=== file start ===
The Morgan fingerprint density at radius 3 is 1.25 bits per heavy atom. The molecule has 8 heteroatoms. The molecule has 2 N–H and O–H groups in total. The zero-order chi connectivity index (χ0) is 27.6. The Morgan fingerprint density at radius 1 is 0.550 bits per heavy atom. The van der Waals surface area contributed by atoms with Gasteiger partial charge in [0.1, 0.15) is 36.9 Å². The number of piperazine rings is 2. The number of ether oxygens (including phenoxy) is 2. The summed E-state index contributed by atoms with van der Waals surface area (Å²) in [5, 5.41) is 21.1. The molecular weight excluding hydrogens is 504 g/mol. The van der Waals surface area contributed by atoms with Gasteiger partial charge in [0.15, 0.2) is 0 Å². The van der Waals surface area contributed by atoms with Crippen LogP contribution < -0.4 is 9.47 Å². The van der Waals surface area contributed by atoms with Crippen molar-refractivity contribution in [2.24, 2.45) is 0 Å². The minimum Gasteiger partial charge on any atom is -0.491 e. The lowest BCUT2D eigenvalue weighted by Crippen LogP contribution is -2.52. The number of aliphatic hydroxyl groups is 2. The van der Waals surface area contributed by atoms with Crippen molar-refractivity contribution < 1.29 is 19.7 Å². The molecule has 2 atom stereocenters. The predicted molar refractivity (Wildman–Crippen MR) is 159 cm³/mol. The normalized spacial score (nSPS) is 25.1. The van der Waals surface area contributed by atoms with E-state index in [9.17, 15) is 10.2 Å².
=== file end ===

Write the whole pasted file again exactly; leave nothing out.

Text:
The Morgan fingerprint density at radius 3 is 1.25 bits per heavy atom. The molecule has 8 heteroatoms. The molecule has 2 N–H and O–H groups in total. The zero-order chi connectivity index (χ0) is 27.6. The Morgan fingerprint density at radius 1 is 0.550 bits per heavy atom. The van der Waals surface area contributed by atoms with Gasteiger partial charge in [0.1, 0.15) is 36.9 Å². The number of piperazine rings is 2. The number of ether oxygens (including phenoxy) is 2. The summed E-state index contributed by atoms with van der Waals surface area (Å²) in [5, 5.41) is 21.1. The molecular weight excluding hydrogens is 504 g/mol. The van der Waals surface area contributed by atoms with Gasteiger partial charge in [0.15, 0.2) is 0 Å². The van der Waals surface area contributed by atoms with Crippen LogP contribution < -0.4 is 9.47 Å². The van der Waals surface area contributed by atoms with Crippen molar-refractivity contribution in [2.24, 2.45) is 0 Å². The minimum Gasteiger partial charge on any atom is -0.491 e. The lowest BCUT2D eigenvalue weighted by Crippen LogP contribution is -2.52. The number of aliphatic hydroxyl groups is 2. The van der Waals surface area contributed by atoms with Crippen molar-refractivity contribution < 1.29 is 19.7 Å². The molecule has 2 atom stereocenters. The predicted molar refractivity (Wildman–Crippen MR) is 159 cm³/mol. The normalized spacial score (nSPS) is 25.1. The van der Waals surface area contributed by atoms with E-state index in [9.17, 15) is 10.2 Å².